JACKSON, Miss. (WLBT) – Some North Jackson business owners will soon be asked whether they want to pay an additional property tax to help beautify their community.
The LeFleur East Foundation recently offered more details on its plans to form a business improvement district.
The district would be similar to the ones in place in Fondren and Downtown Jackson, with commercial property owners paying a special assessment along with their property taxes to fund beautification and extra security.
A public hearing was held Tuesday at Jackson City Hall, where Board Member Warren Speed shared details and answered questions.
We had a meeting on May 31 of property owners. We took a vote, and they are in favor of moving forward with the plan, he said.
Following the public hearing, a special election will be set by the city council. From there, the municipal clerk will mail ballots to all commercial property owners in the affected area, excluding individuals who own vacant commercial lots.
Sixty percent of individuals who cast ballots must approve of the district for it to be implemented, Municipal Clerk Angela Harris said.
The election must be held 60 days from the June 14 hearing. Ballots must be mailed to eligible voters 30 days prior to the vote.
An estimated 400 parcels would be affected, Harris said.
LeFleur East takes in a large swath of territory running from north of Hanging Moss Creek to south of Lakeland Drive and LeFleurs Bluff State Park. East to west, it runs from basically the Pearl River to I-55 North.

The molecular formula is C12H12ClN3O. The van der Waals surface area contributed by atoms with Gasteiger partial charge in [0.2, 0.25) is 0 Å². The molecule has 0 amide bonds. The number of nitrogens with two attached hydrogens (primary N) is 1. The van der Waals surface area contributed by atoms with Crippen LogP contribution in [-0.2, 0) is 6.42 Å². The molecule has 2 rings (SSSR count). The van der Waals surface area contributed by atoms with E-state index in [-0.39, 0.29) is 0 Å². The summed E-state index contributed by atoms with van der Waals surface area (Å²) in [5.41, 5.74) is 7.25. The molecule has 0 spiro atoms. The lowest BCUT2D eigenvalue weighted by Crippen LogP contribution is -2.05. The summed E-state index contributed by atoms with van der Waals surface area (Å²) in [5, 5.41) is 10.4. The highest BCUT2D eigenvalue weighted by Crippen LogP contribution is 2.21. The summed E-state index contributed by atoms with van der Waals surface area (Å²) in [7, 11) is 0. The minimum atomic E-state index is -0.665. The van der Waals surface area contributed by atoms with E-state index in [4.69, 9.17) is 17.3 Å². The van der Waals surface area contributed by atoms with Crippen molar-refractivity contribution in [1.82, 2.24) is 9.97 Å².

Businesses located one parcel deep on both sides of I-55 North between Canton Road to Lakeland Drive, and all commercial properties along Lakeland between the interstate and the river.
Speed said businesses on the west side of the interstate are not in LeFleur East, per se, but would also benefit from the improvements.
The main goal is to get these areas slicked up. Curb appeal is so important. If we can get this done, people will say something different, something better is going on here, Speed said.
Plans are to ask commercial property owners to pay an additional 7 cents along with their annual property taxes.
The assessment would generate approximately $211,000 a year. Of that, 55 percent would go toward landscape maintenance and improvements, 15 percent would go to public safety, 10 percent would go to marketing and 15 percent would be set aside in a special contingency fund.
Funds would be collected by the Hinds County Tax Collector and would go to the foundation, which would be responsible for expending them.
The 7 percent is less than what commercial property owners contribute to be part of the Fondren Business Improvement District or Downtown Jackson Partners.
The Fondren BID was approved in 2018 with 84 percent of commercial parcel owners signing on. DJP, meanwhile, was recently reauthorized with more than 90 percent of owners in support, said former DJP President Ben Allen.
Allen was one of about half a dozen people that attended Tuesdays hearing at City Hall. Theyre extremely popular around the country, he said. They are controversial here, and I dont understand it.
LeFleur East was founded in 2012 as a super neighborhood association. Among projects, the group has cleaned up and added new plantings at Exit 100 on I-55 at Northside Drive.
It also received grant money from Hinds County to make median improvements along Lakeland.
Speed said the idea behind the foundation is adhering to the Broken Window Theory, that crime is less likely to happen in an area that is kept up and maintained.
Said Speed, When it looks like people are paying attention, theyre less likely to commit crime there.
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